The entry for the California bay tree, a specimen that shades the streamsides near my home, can serve as an example of the helpful habits of this guide. First comes the common name, then the scientific (Umbellularia californica), and then a handy list of other common names under the heading A.K.A.: Oregon myrtle, California laurel, pepperwood, headache tree. And then a one-sentence Quick ID: "Smooth, lanceolate, entire evergreen leaves with a pungent spicy odor distinguish this tree." If I have forgotten what lanceolate means, I have only to turn to a visual key of leaf types at the beginning of the volume—or, if I am more verbally inclined, to the glossary in the back. Then follows a more detailed description of size and shape, followed by yet more precise information under headings such as Bark, Twig, Leaf, Flower, Fruit, Habitat/Range, and, most helpfully for a very amateur botanist like me, Similar Species, wherein I learn that California bay is a little but not exactly like giant golden chinquapin, tanbark oak, and bay laurel, the real source of the spice bay leaf, which is only "an occasional waif in Calif." Waif? I'm back to the glossary again, thinking of Little Orphan Annie but finding that in the world of botany a waif is "a stray"—that is, "a plant that has been introduced and is occasionally found growing naturally, but has not become naturalized or established self-perpetuating populations." On the opposite page are exquisite color drawings of an entire tree, a leaf spray, the fruit (in this case, a drupe, which sounds something like a Shakespearean insult), and the bark pattern. For good measure, four such drawings are also included of that wandering waif, the bay laurel.
Thus far the technical stuff, helpfully presented. But the last category of advice, just before the map of distribution, is the miscellaneous Notes. Here I learn that "this unique species is distinguished from all others in the region by its odor, permeating the air with the scent of bay, but stronger, with overtones of camphor and pepper." Hence the name pepperwood, I think. "It is at first pleasant, but in confined spaces can be obnoxious." And hence, headache tree! But wait. The leaves have been "used medicinally to treat many ailments, including headaches; ironically, their odor also produces a headache in many people." Well, okay, an ancient form of homeopathy—but it gives me a headache just trying to figure it out. I am on simpler ground when I learn that the leaves have also "been used to repel fleas in beds." (Where were the bay leaves when Shakespeare's ostlers and carriers needed them at the Rochester Inn?) I learn, too, that the California bay is the only species of the laurel family west of the Rockies, "a remnant of ancient times when other Lauraceae were also present"; that the trees can live up to 300 years; that the trunks can grow up to a meter in diameter (yes, the entire book is metric); that the wood is valued for interior cabinetry; and that "the flesh of the fruit is edible," though "palatable only for a brief period immediately after maturation."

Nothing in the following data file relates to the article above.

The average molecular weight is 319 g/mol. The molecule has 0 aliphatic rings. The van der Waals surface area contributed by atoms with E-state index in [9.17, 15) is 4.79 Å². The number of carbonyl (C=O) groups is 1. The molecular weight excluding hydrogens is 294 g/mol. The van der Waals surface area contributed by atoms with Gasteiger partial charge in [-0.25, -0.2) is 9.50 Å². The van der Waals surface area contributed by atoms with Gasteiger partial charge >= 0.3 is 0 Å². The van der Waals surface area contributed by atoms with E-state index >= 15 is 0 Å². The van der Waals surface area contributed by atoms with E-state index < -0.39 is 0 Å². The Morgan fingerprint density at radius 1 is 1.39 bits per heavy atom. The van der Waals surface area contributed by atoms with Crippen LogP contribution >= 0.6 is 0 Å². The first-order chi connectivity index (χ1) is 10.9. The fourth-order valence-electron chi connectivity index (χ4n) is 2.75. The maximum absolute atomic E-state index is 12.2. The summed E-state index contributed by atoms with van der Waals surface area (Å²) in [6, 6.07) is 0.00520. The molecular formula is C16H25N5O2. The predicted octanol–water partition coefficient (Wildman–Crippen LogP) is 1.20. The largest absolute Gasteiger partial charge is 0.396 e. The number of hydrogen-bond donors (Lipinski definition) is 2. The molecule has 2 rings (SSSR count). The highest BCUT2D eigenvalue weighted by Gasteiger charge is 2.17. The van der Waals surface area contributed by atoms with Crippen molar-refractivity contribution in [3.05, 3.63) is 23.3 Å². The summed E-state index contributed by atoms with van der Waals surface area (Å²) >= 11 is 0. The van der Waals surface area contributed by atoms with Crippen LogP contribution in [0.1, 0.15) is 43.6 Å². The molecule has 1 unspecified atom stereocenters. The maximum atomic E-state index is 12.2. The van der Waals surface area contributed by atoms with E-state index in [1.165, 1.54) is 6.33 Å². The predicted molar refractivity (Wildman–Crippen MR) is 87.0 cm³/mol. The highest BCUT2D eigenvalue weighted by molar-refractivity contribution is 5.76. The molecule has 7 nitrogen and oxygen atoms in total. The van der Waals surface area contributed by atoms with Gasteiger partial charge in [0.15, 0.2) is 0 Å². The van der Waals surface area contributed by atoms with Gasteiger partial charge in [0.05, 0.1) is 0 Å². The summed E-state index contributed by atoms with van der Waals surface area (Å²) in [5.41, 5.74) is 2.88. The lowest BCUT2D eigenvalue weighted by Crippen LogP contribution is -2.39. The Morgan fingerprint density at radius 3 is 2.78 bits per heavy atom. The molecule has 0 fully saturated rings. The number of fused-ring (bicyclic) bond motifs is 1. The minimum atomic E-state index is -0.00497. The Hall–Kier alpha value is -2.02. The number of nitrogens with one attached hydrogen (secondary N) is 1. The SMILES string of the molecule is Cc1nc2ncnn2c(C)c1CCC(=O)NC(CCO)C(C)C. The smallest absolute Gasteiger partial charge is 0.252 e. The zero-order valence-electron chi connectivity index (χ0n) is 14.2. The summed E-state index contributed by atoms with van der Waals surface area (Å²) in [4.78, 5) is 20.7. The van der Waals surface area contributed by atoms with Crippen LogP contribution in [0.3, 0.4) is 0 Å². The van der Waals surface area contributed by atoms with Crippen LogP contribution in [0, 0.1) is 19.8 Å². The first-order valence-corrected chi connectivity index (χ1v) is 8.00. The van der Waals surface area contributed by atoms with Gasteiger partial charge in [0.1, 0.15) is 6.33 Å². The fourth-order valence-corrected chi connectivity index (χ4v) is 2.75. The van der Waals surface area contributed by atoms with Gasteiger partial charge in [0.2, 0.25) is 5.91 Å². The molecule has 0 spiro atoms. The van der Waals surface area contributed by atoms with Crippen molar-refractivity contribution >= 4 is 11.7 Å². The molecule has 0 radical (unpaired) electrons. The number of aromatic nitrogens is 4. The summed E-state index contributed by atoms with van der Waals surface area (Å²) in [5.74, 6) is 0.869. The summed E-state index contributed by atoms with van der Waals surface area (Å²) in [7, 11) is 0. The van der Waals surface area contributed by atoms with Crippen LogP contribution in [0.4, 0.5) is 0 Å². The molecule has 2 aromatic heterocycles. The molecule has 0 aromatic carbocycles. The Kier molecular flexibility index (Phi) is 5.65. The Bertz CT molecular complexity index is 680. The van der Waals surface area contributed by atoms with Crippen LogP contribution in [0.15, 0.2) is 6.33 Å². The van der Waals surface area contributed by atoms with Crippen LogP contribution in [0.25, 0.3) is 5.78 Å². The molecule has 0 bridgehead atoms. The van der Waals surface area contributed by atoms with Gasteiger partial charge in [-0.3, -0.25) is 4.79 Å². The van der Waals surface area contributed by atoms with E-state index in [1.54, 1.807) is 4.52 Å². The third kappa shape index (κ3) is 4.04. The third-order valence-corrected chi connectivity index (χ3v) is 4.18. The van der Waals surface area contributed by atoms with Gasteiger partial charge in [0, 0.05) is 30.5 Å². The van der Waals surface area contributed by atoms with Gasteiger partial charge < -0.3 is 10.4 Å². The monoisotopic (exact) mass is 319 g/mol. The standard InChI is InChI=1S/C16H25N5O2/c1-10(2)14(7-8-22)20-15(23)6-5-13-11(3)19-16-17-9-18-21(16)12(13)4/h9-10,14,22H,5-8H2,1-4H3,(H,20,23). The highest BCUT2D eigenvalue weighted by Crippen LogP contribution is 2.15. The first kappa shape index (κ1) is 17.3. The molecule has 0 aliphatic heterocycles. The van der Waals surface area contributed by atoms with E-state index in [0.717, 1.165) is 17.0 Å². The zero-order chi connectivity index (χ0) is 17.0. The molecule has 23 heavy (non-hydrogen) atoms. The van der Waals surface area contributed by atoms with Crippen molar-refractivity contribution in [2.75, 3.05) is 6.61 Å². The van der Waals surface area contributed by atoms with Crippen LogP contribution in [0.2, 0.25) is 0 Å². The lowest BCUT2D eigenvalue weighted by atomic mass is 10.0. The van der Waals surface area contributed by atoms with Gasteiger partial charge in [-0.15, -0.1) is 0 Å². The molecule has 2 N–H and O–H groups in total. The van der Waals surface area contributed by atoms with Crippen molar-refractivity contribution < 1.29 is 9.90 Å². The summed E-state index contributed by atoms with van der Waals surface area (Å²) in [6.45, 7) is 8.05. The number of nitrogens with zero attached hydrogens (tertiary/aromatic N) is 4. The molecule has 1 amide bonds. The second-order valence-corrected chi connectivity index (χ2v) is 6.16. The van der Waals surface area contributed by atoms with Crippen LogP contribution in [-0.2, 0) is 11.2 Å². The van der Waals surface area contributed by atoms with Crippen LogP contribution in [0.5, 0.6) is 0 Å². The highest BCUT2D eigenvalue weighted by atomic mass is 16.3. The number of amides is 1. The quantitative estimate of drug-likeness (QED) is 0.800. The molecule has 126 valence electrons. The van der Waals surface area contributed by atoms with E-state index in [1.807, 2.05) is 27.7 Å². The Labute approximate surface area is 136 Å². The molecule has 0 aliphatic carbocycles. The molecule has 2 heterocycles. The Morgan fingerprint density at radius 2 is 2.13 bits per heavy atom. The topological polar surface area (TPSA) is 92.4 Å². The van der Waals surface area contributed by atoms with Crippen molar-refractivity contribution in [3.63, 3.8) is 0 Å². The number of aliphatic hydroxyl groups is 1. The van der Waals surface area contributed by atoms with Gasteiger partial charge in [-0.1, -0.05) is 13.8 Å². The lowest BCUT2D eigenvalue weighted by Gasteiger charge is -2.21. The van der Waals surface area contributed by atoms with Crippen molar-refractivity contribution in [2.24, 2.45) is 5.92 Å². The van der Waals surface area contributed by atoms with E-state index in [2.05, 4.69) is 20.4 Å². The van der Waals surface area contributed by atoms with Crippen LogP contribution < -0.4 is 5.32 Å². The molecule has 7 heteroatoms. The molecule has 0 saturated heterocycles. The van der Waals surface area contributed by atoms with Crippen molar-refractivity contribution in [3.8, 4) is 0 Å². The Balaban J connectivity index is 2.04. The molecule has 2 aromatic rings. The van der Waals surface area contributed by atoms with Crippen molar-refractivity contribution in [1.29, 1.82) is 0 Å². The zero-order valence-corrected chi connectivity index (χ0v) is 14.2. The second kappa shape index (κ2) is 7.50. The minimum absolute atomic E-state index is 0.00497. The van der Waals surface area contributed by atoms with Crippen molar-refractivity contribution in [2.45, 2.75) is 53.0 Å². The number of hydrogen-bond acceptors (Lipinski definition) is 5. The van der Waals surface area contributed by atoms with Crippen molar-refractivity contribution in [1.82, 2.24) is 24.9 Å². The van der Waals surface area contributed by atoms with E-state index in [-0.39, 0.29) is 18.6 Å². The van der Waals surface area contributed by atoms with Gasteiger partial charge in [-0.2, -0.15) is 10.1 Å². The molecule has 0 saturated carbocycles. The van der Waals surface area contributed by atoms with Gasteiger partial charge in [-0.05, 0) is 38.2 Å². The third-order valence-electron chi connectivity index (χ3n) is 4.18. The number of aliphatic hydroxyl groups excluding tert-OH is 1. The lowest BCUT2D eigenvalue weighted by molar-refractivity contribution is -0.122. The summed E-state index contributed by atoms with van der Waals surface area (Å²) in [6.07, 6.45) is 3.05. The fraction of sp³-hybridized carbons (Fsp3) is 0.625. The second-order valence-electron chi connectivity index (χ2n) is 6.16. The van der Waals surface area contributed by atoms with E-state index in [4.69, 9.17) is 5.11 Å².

What the notes don't tell you is that the flexible sprays of bay leaves can still be shaped into a passable laurel crown. My wife and I made one of these recently for the installation of our city poet laureate. Easy to do, and it looked terrific against her beautiful blonde hair. But the photographers and reporters and city council members kept asking her, "Are those really laurel leaves?"
"Beats me," she said, "but Willis made it, so it's probably the real thing."
Use your nose, I wanted to say. And maybe you'll get a headache.
Paul Willis is professor of English at Westmont College. He recently served as an artist-in-residence in North Cascades National Park in Washington State.
Copyright © 2015 by the author or Christianity Today/Books & Culture magazine.